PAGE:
The R4 SDHC and R4i SDHC + RTS come in a neat packaging. The packages for both are the same size. Housed in a rectangular box the R4 (in a black case) and the R4i (in a white case) look like smart accessories for your Nintendo DS. Once you open the boxes, you'll find that inside there's the R4/R4i and another device that looks like a USB flashdrive. This device is basically a Micro SD/SDHC reader and writer. The reason that the folks at R4 have thoughtfully included this "flashdrive" is that most older flashcard readers cannot read Micro SDHC cards. This is a relatively new kind of memory card and while the card is cheap, they wouldn't want you to spend any money on the SDHC interface. There are no manuals or instructions included in the box.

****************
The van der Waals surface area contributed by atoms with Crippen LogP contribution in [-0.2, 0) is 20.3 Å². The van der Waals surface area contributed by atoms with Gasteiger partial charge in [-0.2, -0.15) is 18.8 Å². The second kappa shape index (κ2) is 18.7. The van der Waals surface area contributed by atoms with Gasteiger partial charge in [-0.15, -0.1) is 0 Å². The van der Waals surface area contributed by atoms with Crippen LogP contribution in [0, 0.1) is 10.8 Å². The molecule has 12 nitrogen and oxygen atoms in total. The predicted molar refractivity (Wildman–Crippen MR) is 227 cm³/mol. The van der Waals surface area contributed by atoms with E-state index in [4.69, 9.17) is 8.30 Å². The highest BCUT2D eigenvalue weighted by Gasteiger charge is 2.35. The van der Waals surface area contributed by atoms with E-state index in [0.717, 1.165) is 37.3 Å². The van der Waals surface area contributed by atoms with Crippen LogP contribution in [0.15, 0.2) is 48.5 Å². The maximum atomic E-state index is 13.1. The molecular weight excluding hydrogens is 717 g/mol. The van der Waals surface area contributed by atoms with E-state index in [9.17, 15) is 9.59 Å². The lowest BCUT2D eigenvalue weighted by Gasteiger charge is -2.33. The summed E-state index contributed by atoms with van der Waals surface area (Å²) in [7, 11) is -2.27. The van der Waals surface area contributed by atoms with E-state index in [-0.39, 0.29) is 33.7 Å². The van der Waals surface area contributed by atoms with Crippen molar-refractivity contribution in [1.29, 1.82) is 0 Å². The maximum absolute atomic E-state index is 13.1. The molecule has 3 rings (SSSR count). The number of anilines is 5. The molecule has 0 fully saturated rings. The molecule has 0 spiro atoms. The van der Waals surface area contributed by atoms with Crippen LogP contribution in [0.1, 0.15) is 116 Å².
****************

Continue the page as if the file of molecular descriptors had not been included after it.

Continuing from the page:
Setup:

So I figured that the best way to go about this would be to put my MicroSD card, insert some games into it and pop it into the R4 for some snazzy gameplay. Wrong. The R4 and R4i both require the R4 kernel to be present on your MicroSD card. What this means is that you need to download the kernel from the R4 website "http://www.r4rts.com", unzip it, and then copy it into the root folder of your memory card. The entire kernel is about 65MB in size so it should be a quick download. It would've been nice if they would've included this setup information somewhere on the packaging. The kernel's are however regularly updated and that's a good thing since they work around various protection schemes added to the latest NDS ROMs. The last update at the time of writing this review was on the 21st of April 2010. That is, kernel 2.7a which supports Nintendo DS titles upto #4877!